How to get software deployment package contents using PowerShell? RRS feed

  • Question

  • Anyone know how to do this?

    I know how to retrieve the package, but I have not found any way to retrieve the contents of a package using PowerShell and nothing comes up using Google/Bing. 


    Monday, August 12, 2019 11:30 PM

All replies

  • Assuming that you mean the source path of the package, it's simply the PkgSourcePath of the IResultObject#SMS_Package object returned by Get-CMPackage; e.g. (Get-CMPackage).PkgSourcePath will list all package source paths for all packages in your environment.

    Jason | | @jasonsandys

    Monday, August 12, 2019 11:52 PM
  • No, I mean the actual content in the package itself. 

    Is that possible?

    Tuesday, August 13, 2019 12:10 AM
    • Edited by NikNicholas Tuesday, August 13, 2019 12:58 AM
    Tuesday, August 13, 2019 12:56 AM
  • No, I mean the actual content in the package itself. 

    Is that possible?

    You can use Jason method to get the source path of the packages .Once you got the package, you can use powershell or any other scripting to copy the content of the source path to location that you want.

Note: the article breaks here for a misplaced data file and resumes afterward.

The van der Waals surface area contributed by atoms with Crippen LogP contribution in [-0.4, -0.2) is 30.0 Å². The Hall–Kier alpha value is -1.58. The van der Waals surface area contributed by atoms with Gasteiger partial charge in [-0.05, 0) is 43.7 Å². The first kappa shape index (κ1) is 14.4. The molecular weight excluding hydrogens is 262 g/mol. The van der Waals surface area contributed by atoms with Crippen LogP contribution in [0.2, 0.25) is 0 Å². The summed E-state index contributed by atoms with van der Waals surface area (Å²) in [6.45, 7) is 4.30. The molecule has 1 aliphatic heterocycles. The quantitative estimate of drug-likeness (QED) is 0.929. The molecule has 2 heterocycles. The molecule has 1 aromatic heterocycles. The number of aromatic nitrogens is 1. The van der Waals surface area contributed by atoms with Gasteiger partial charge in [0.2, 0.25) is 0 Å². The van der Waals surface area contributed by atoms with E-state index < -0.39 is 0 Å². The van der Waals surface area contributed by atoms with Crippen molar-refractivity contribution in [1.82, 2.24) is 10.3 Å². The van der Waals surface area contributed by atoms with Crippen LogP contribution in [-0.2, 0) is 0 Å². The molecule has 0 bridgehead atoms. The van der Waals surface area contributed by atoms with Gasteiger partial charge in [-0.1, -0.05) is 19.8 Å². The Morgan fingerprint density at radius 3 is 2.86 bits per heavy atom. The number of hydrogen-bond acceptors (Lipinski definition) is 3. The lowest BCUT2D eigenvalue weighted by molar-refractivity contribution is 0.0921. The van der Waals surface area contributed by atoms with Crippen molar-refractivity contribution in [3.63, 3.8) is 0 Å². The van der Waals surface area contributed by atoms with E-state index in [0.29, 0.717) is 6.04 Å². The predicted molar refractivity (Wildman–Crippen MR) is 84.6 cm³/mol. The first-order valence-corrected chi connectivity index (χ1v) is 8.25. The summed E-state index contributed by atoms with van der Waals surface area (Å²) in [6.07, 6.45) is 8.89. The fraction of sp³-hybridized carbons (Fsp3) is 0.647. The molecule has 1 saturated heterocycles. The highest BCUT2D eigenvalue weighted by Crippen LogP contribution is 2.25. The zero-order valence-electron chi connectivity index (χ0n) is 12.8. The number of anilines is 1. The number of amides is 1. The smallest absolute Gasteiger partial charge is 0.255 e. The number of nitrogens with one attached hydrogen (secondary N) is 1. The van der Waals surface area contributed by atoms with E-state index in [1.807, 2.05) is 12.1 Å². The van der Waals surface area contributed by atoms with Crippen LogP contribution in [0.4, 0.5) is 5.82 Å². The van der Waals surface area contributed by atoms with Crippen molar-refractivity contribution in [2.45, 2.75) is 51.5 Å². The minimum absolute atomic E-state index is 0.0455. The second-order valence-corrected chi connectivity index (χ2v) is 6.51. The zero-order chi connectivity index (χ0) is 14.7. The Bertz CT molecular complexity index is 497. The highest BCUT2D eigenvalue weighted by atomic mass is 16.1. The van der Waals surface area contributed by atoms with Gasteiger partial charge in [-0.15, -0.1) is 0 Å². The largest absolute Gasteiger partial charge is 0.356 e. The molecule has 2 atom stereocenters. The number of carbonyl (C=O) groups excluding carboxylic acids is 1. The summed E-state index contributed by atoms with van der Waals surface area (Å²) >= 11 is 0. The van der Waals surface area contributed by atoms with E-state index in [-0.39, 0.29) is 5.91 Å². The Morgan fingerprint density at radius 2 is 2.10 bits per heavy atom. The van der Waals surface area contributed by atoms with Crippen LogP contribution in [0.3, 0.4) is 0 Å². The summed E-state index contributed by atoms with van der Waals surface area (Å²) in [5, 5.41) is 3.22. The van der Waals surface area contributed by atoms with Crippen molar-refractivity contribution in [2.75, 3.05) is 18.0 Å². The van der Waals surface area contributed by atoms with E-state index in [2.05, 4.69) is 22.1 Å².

There is no builtin Configmgr powershell that does this for you ,infact getting the content from the source path can be done by various methods like vbscript ,batch ,powershell etc which has no relation with Configmgr.

    what are you trying to achieve from this ?

    Eswar Koneti | Configmgr Blog: | Linkedin: eskonr | Twitter: @eskonr

    Tuesday, August 13, 2019 8:20 AM
  • System Center Configuration Manager Cmdlet Library
    The following versions of Configuration Manager are supported in this release:
    System Center 2012 R2 Configuration Manager SP1

    Specifies the Universal Naming Convention (UNC) path to which you export the package. This path must end with the filename extension .zip.

    Indicates whether to include content in the package.

    Indicates whether to include dependencies in the package.

    Example 1: Export a package by using an ID
    This command exports a package that has the ID ST120001 to the output path \\Deploy01\ExportPackages.

    Export-CMPackage -Id "ST120001" -ExportFilePath "\\Deploy01\ExportPackages"

    However, it does say "This path must end with the filename extension .zip." above. I have seen this before where MS documentation is incorrect and/or incomplete for cmdlts. So I would also try:

    Export-CMPackage -Id "ST120001" -ExportFilePath "\\Deploy01\ExportPackages\" if thier example failed.

    But really, with this:
    Export-CMPackage -Id "ST120001" -ExportFilePath "\\Deploy01\ExportPackages" -WithContent -WithDependence

    Should give you Full Package detail in xml form and package source and dependence source also.

    Tuesday, August 13, 2019 7:15 PM
  • So, I would need to export the package first?

    Okay, maybe this is an easier question, how would I get the contents of a Software Update Group using PowerShell? 

    What I am trying to do is to resign 3rd Party updates that have an invalid cert since ours expired and my 3rd Party ADRs keep failing with the 0X80073633 error. 

    So, the idea is to do to the following: